4.) Once invested in a startup, what is Jon’s role and what services can VCs bring to a startup?
5.) Whether Jon feels AngelList syndicates are going to change the funding environment? Does it present a challenge to the more traditional VC model?
We then finish with a quick fire round where we hear Jon describe the highlight of his glittering career, the biggest tip Jon would give to an aspiring entrepreneur and his most recent investment and why he said yes?
Quote of the Day: “We choose to go to the moon in this decade and do the other things, not because they are easy, but because they are hard.” John F. Kennedy
Chris Dark is President International at C2FO, the Union Square Ventures backed company is the priceline for working capital where companies ‘name their own price’. Prior to C2FO, Chris was VP at Atomico, the London based venture fund founded by Nicklas Zennstorm. At Atomico, Chris was on the boards of Chemist Direct, Fab, Hailo, Quipper, Wrapp, Knewton, Bebestore, and Gengo. If that wasn’t enough Chris has also held roles at AOL, Bain & Co and started his own company GameReplays.org, an early esports community, which Chris built to 1 million uniques per month!
In today’s show I am joined by the immensely talented Nicolas Michaelsen, Founder & CMO at AirHelp, the go to place if you have grievances during air travel. Nicolas pulls back the curtain on the exclusive world of Y Combinator, this includes the admissions process, the infamous interview, the tutoring available to YC startups, the effects of YC on the valuation of startups and the key takeaways from his time at YC.
Maha Ibrahim is General Partner at Canaan Partners. Maha is renowned in the venture industry for her ability to to spot technology trends extremely early, proven through Maha being one of the 1st investors to recognise the huge potential of social gaming. As a result, Maha led Canaan’s early investment in social games pioneer PicksPal (acquired by Liberty Media) and was a seed investor in Kabam, the world’s largest developer of massively multiplayer social games. Due to Maha’s incredible success in venture, she was included in Silicon Valley the ’40 Under 40′ award by The Silicon Valley Business Journal and is a regular on Bloomberg TV.
How Maha made her transition into the world of Venture Capital?
As one of the 1st investors in social gaming, what did Maha see that other people did not?
With the gaming industry being as fast moving and fickle as it is, shown through the likes of Zynga’s troubles, is Maha concerned for her gaming portfolio companies, in their ability to maintain their dominant presence in the sector?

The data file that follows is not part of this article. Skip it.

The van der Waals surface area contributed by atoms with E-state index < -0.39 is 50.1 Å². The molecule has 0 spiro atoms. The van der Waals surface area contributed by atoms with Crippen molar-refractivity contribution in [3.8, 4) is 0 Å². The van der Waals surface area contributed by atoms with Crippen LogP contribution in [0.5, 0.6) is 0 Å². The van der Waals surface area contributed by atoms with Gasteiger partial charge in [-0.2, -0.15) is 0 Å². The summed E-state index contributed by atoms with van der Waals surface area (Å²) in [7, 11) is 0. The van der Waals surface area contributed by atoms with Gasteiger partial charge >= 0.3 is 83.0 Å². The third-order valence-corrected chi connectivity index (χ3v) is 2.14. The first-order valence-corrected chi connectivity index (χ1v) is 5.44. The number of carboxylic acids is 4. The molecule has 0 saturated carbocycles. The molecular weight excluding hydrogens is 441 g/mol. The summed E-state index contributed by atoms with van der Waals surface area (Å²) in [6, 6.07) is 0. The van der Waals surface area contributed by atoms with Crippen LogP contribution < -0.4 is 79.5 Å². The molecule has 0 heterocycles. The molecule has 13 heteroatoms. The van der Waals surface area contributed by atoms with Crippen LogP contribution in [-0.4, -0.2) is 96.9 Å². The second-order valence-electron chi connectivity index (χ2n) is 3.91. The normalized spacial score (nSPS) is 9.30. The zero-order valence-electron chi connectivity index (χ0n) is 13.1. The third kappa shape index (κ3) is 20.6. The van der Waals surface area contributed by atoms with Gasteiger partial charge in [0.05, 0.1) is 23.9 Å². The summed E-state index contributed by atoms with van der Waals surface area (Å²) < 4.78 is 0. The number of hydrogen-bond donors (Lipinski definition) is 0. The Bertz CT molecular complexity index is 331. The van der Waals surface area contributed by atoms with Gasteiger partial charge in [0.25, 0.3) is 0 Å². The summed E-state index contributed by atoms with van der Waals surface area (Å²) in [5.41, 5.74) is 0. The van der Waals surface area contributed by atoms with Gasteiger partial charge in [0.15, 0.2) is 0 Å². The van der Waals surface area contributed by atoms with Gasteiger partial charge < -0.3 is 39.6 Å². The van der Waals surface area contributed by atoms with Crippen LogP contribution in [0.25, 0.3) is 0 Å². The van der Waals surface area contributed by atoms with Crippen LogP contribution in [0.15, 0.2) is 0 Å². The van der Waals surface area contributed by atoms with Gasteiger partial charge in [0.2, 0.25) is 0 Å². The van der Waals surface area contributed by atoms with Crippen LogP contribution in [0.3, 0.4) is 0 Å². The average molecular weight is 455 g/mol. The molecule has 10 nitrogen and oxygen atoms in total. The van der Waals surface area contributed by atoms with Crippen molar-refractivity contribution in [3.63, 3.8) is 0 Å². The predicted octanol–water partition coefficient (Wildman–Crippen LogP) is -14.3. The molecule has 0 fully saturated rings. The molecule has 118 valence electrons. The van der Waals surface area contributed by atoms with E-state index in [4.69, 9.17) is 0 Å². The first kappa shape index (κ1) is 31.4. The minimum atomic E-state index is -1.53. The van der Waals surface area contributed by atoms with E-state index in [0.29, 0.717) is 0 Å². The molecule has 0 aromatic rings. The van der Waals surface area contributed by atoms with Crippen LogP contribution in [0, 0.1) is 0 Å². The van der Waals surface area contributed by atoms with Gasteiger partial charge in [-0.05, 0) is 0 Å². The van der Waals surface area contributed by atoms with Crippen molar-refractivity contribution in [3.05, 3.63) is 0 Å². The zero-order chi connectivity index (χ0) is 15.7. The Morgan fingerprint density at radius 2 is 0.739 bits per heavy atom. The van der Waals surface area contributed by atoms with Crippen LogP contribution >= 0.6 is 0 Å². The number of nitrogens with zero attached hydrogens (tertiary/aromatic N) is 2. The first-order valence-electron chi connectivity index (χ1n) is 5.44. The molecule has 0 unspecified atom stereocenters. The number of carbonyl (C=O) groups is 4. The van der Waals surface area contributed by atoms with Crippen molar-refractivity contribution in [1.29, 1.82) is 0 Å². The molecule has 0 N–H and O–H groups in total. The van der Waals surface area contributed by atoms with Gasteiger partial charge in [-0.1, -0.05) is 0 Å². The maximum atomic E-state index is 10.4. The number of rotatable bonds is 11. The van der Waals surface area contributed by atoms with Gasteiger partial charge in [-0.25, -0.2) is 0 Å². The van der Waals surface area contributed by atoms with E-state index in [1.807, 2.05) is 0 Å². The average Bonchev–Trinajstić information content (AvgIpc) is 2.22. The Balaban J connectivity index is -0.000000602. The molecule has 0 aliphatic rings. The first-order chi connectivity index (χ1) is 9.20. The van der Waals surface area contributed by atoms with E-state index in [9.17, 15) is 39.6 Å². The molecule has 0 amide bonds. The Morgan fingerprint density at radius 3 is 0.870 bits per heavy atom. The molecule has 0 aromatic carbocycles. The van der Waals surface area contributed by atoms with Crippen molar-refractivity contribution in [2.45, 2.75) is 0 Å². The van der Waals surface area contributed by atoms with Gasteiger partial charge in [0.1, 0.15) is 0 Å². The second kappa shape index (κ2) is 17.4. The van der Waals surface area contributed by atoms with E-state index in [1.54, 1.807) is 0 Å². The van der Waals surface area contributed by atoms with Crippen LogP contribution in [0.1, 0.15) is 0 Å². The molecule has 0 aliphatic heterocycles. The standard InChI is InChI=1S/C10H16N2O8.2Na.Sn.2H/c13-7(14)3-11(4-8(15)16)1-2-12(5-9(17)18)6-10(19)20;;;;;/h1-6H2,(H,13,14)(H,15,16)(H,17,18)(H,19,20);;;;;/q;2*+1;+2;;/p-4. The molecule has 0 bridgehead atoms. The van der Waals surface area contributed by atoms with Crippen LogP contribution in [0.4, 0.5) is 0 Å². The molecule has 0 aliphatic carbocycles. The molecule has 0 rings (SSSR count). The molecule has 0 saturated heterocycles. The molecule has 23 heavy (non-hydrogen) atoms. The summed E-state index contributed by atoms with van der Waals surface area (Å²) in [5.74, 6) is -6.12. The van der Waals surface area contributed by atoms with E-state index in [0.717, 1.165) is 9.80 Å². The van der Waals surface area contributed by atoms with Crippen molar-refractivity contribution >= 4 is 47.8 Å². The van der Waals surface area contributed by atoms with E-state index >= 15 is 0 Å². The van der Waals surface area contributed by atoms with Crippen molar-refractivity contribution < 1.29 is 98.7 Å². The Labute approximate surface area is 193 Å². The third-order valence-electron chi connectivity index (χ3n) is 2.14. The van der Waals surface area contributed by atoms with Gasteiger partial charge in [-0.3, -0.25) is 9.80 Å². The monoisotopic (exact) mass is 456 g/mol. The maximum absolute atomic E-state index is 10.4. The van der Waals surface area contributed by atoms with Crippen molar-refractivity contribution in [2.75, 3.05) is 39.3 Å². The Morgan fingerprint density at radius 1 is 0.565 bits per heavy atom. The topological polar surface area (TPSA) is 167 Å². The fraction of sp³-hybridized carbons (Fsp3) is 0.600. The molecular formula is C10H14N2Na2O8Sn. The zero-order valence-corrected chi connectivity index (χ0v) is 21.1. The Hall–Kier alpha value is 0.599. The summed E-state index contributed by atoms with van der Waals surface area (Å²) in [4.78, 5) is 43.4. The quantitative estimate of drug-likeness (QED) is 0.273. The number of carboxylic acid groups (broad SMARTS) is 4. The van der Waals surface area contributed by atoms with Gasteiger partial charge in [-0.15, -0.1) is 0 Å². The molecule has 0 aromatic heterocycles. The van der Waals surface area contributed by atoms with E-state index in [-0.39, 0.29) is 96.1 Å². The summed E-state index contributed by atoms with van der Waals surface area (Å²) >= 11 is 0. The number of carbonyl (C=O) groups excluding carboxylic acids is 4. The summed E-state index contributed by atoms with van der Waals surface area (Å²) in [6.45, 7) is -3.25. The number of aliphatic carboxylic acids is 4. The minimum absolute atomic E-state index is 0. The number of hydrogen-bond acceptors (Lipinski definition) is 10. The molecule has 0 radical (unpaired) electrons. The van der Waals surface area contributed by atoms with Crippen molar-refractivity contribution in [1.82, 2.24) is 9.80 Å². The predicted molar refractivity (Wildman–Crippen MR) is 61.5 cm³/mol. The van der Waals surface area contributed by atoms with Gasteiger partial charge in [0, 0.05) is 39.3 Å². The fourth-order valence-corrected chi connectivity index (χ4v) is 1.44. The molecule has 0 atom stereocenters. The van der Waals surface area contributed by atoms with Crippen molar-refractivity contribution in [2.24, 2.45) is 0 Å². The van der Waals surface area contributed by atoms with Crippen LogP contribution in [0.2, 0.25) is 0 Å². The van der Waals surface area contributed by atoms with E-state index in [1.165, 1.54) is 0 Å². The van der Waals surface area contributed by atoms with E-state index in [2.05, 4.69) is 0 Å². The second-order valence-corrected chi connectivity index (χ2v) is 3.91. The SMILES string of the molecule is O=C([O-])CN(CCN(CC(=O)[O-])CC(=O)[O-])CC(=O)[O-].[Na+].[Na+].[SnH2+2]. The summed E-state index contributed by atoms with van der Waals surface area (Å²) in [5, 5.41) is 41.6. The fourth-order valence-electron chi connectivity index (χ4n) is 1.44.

Maha is an investor in The Real Real, a company which had revenues of over $100m last year. What does Maha believe is the reason for this incredible success and where does she see the future for The Real Real?
Increasing amounts of capital means increasing competition for VCs, what does Maha believe VCs can bring to the table to beat off the competition?
What is Maha most impressed by, in terms of entrepreneurs pitching to her?
Where does Maha believe the next big forms of disruption are coming from?
We finish today’s episode with a quick fire round where we hear Maha’s thoughts on the hardest part about being a VC, how Maha measures her success as a VC and her most recent investment and why she said yes?
In today’s show I am joined by John Taylor, a nationally recognised authority in the venture capital and entrepreneurial finance sector. Currently, John is Head of Research at the National Venture Capital Association (NVCA). In 2003, he co-founded the NVCA CFO Task Force which focuses on regulation and emerging issues dealing with a diverse range of CFOs within Venture Capital firms.
Some of the many gems of this conversation include: where venture funds actually obtain their funds from, what is the main difference between an angel and a VC, what investors expect from their VCs, how has the IPO market changed since 2000, what do VCs look for in potential investments, how do VCs manage their time, what is the typical workload of a VC, can University students go straight into the VC industry?